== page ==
For a small state, Delaware has been dealing with a big problem. A 2017 study revealed that proportionally, the First State has one of the highest rates of drug use and overdoses in the country, ranked ninth in drug overdose deaths nationally (Hedegaard, Warner & Minio). New Castle County, which boasts 60 percent of the state’s population but also lays claim to 69 percent of Delaware’s opioid-related overdoses, is doing something about it.
In 2016, the New Castle County Police Department (NCCPD) implemented the Hero Help program modeled after the nationally accredited Angel Program—a collaborative undertaking between law enforcement and public health services to help rather than punish substance abusers facing arrest and possible incarceration. By offering increasing access to addiction assistance, NCCPD is actively reversing a 2016–2017 trend that saw a 77 percent increase in nonfatal overdoses and a 46 percent increase in fatalities related to opioid abuse.
According to Daniel Maas, the Hero Help program’s civilian care coordinator working within the NCCPD, the program is already showing great success due in large part to NCCPD’s acknowledgement that addiction is a disease and encouraging treatment whenever possible, which is paramount in slowing the curve.
“It’s a real paradigm shift,” Maas explains, who holds an executive master’s degree in public health emergency and disaster management. He was also involved in Philadelphia’s National Heroin Response Strategy prior to working with Hero Help, which brought him on board through funding from the University of Baltimore’s Combating Opioid Overdose Through Community Initiative.
“No matter how you break it down, this is an opportunity to pay it forward, to care about people, to show them kindness, and to do your best to give people an unfair advantage when so often they are without anyone,” Maas says.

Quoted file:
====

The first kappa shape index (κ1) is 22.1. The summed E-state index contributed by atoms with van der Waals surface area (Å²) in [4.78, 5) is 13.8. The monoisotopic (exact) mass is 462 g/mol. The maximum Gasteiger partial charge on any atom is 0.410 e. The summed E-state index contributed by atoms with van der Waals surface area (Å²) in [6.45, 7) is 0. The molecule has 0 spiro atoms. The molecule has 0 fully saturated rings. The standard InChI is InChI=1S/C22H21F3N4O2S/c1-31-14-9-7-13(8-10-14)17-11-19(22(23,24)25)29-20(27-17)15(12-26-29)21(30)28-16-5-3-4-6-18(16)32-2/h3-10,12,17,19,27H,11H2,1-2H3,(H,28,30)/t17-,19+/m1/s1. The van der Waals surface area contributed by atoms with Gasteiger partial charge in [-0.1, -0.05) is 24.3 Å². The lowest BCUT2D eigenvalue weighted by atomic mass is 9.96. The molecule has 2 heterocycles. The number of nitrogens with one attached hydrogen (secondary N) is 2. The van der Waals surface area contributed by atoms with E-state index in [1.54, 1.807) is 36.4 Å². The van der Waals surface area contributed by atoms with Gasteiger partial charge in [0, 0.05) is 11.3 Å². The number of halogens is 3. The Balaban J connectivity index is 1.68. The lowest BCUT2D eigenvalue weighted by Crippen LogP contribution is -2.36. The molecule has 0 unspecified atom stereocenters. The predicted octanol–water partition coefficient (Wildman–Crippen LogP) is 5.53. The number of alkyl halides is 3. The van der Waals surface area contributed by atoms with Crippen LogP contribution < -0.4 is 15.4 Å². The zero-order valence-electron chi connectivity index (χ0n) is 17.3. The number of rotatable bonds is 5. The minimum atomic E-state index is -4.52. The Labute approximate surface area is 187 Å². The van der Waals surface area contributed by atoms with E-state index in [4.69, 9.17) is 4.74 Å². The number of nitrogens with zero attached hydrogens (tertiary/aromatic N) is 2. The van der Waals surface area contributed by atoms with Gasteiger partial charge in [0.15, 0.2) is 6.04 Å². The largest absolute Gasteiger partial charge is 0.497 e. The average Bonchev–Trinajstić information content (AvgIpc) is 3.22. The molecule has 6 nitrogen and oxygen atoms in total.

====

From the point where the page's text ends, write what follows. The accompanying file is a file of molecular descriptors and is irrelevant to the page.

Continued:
The addition of Maas as a single point of contact to help HHP participants navigate treatment, the criminal justice system (if needed) and additional services such as employment, housing, transportation and mental health has been instrumental in the program’s increasingly effective reach. Currently, more than 500 individuals are officially enrolled and receiving help in some capacity.
The advantages to enrolling in Hero Help are significant. Eligible persons (being a Delaware resident is among the criteria) who seek treatment are fast-tracked—an answer to a prayer when long waitlists can result in continued usage or feelings of hopelessness and despair. As a liaison, Maas provides invaluable support and guidance within the fundamental tenets of the program, augmenting the likelihood of achieving and maintaining sobriety.
In general, HHP assists those seeking recovery from substance abuse and addiction through two primary pathways: First, a person seeking treatment can self-present to the NCCPD, a center specializing in detoxification or a local hospital; and second, police officers can refer an individual for treatment either in lieu of arrest or in an unofficial capacity (i.e., no charges pending). The purpose is twofold: to provide treatment to those who have drawn the attention of law enforcement via low-level crimes and to limit the degree of involvement with the criminal justice system.
“This program is not only about getting people connected to treatment,” Haas explains. “It’s about promoting recovery, which we see as growth. It’s about showing kindness and warmth to a stranger who may be a victim of domestic violence, trafficked or what have you. I think that’s one of the reasons I’m so passionate about Hero Help.”